Questions & Answers

Is there any normative that regulates the use of silver nanoparticles?
Damian Reply
what king of growth are you checking .?
What fields keep nano created devices from performing or assimulating ? Magnetic fields ? Are do they assimilate ?
Stoney Reply
why we need to study biomolecules, molecular biology in nanotechnology?
Adin Reply
yes I'm doing my masters in nanotechnology, we are being studying all these domains as well..
what school?
biomolecules are e building blocks of every organics and inorganic materials.
anyone know any internet site where one can find nanotechnology papers?
Damian Reply
sciencedirect big data base
Introduction about quantum dots in nanotechnology
Praveena Reply
what does nano mean?
Anassong Reply
nano basically means 10^(-9). nanometer is a unit to measure length.
do you think it's worthwhile in the long term to study the effects and possibilities of nanotechnology on viral treatment?
Damian Reply
absolutely yes
how to know photocatalytic properties of tio2 nanoparticles...what to do now
Akash Reply
it is a goid question and i want to know the answer as well
characteristics of micro business
for teaching engĺish at school how nano technology help us
Do somebody tell me a best nano engineering book for beginners?
s. Reply
there is no specific books for beginners but there is book called principle of nanotechnology
what is fullerene does it is used to make bukky balls
Devang Reply
are you nano engineer ?
fullerene is a bucky ball aka Carbon 60 molecule. It was name by the architect Fuller. He design the geodesic dome. it resembles a soccer ball.
what is the actual application of fullerenes nowadays?
That is a great question Damian. best way to answer that question is to Google it. there are hundreds of applications for buck minister fullerenes, from medical to aerospace. you can also find plenty of research papers that will give you great detail on the potential applications of fullerenes.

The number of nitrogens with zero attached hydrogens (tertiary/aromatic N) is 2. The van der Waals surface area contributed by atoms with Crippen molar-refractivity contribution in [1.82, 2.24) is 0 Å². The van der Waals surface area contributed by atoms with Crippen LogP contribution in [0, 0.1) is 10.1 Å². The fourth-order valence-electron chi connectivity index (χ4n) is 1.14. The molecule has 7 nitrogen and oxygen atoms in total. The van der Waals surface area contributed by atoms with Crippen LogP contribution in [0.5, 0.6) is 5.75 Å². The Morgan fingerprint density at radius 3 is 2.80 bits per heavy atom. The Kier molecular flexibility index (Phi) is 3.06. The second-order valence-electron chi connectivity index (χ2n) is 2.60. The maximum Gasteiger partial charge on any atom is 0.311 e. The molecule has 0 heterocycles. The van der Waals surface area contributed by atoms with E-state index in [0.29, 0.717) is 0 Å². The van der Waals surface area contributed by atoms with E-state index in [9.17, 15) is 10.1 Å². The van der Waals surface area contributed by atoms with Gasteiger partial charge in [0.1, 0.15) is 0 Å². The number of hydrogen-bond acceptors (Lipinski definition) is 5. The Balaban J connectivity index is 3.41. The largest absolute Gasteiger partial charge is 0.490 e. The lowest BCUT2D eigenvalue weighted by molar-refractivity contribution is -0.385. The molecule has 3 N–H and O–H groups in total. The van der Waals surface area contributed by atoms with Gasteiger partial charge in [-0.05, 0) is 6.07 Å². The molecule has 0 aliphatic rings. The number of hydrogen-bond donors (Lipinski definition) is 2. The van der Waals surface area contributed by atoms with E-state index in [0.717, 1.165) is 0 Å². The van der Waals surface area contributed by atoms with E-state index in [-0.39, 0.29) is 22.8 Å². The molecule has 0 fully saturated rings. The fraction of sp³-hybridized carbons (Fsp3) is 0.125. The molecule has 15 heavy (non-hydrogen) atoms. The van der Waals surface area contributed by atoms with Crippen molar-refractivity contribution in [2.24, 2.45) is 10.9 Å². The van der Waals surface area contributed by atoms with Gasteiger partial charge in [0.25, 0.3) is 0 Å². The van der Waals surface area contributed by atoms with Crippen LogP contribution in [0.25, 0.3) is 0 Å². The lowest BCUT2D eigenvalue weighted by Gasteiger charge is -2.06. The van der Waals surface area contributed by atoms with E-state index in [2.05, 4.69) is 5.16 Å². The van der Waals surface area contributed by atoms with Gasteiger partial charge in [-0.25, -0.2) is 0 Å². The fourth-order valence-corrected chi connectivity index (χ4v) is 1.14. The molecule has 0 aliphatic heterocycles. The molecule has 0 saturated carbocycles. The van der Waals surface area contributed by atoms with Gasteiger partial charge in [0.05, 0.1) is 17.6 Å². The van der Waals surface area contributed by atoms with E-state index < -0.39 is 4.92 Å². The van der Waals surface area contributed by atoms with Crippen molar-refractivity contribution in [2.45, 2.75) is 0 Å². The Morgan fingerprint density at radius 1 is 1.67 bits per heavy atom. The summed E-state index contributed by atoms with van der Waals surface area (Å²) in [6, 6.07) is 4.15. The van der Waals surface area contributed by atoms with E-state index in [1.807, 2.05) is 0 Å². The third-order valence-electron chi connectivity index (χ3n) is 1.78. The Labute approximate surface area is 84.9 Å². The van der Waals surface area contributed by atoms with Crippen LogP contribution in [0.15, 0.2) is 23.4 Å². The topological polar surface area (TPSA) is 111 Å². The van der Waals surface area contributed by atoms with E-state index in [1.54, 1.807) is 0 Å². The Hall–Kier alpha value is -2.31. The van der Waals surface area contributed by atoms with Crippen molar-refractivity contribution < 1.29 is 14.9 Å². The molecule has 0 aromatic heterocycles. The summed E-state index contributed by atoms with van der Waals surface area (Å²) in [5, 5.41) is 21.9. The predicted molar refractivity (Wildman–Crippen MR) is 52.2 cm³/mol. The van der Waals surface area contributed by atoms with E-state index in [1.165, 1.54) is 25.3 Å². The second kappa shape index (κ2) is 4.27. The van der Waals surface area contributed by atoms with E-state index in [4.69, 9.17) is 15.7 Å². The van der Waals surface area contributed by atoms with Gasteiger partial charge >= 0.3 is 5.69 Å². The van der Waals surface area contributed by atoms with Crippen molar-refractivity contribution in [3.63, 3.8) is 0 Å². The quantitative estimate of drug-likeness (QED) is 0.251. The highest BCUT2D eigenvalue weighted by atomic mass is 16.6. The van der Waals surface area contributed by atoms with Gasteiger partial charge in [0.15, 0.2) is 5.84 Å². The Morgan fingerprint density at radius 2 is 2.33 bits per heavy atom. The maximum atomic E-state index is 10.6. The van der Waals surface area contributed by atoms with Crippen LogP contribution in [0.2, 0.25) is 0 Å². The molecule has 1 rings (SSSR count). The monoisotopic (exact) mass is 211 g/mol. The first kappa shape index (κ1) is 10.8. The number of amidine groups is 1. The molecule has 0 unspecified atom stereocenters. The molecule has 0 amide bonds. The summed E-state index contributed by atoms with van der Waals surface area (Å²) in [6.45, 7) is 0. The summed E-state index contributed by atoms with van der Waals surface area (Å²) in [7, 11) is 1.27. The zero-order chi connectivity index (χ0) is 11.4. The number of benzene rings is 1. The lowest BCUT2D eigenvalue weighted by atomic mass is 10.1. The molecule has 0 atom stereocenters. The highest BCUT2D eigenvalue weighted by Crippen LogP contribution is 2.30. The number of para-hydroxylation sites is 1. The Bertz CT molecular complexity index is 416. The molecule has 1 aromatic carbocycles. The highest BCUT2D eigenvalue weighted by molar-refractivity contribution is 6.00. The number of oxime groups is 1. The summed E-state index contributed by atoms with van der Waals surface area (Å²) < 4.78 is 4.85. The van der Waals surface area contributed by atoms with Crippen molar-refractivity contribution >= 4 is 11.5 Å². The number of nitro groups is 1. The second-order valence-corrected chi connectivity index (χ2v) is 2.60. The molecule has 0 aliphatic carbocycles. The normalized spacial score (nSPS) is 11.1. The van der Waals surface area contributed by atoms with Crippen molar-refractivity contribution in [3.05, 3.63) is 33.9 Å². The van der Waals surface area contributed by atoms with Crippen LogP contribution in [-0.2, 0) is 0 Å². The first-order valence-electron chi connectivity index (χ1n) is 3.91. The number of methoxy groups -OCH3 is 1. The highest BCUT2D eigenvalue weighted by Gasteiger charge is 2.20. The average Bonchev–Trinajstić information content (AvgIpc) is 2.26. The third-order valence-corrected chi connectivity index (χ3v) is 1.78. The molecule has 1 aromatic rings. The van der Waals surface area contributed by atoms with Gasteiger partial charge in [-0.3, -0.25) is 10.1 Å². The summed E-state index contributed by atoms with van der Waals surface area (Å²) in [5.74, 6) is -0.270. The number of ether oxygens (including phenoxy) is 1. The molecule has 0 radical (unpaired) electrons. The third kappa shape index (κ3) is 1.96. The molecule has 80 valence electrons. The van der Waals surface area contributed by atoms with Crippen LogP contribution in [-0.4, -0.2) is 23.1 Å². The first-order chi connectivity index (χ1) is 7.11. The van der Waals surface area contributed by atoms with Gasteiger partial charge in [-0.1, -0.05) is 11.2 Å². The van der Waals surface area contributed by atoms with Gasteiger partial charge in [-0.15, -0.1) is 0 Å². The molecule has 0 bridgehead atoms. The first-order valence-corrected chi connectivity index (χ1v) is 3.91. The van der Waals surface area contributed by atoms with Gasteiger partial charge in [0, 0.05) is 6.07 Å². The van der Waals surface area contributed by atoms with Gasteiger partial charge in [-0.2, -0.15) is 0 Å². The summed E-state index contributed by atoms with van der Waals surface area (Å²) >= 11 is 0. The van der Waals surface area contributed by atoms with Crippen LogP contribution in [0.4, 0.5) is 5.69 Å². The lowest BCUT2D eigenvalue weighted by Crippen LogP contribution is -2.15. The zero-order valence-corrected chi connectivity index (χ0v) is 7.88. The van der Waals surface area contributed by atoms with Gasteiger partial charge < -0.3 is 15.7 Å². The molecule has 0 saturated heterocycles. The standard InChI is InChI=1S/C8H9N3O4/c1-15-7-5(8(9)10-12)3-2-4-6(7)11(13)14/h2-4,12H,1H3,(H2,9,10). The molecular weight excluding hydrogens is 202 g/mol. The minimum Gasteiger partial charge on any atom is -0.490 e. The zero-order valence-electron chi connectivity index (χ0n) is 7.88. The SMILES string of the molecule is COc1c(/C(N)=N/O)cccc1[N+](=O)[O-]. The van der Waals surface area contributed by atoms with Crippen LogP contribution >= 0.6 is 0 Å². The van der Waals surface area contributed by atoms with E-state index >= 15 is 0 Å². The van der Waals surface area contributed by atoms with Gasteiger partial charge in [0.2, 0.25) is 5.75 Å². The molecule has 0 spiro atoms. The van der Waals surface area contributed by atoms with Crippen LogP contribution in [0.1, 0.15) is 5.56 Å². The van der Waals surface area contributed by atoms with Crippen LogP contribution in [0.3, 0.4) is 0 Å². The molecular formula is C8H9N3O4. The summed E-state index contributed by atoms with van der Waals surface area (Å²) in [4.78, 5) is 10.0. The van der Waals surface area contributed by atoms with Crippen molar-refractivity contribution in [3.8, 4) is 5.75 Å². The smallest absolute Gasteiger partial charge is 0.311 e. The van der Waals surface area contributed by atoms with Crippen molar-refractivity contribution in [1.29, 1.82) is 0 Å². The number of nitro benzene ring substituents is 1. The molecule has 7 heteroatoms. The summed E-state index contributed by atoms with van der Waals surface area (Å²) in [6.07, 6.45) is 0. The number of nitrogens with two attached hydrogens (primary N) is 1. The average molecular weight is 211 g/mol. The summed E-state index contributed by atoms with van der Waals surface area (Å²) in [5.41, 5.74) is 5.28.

what is the Synthesis, properties,and applications of carbon nano chemistry
Abhijith Reply
Mostly, they use nano carbon for electronics and for materials to be strengthened.
is Bucky paper clear?
carbon nanotubes has various application in fuel cells membrane, current research on cancer drug,and in electronics MEMS and NEMS etc
so some one know about replacing silicon atom with phosphorous in semiconductors device?
s. Reply
Yeah, it is a pain to say the least. You basically have to heat the substarte up to around 1000 degrees celcius then pass phosphene gas over top of it, which is explosive and toxic by the way, under very low pressure.
Do you know which machine is used to that process?
how to fabricate graphene ink ?
for screen printed electrodes ?
What is lattice structure?
s. Reply
of graphene you mean?
or in general
in general
Graphene has a hexagonal structure
On having this app for quite a bit time, Haven't realised there's a chat room in it.
what is biological synthesis of nanoparticles
Sanket Reply
how did you get the value of 2000N.What calculations are needed to arrive at it
Smarajit Reply
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Source:  OpenStax, Machine learning. OpenStax CNX. Oct 14, 2013 Download for free at http://cnx.org/content/col11500/1.4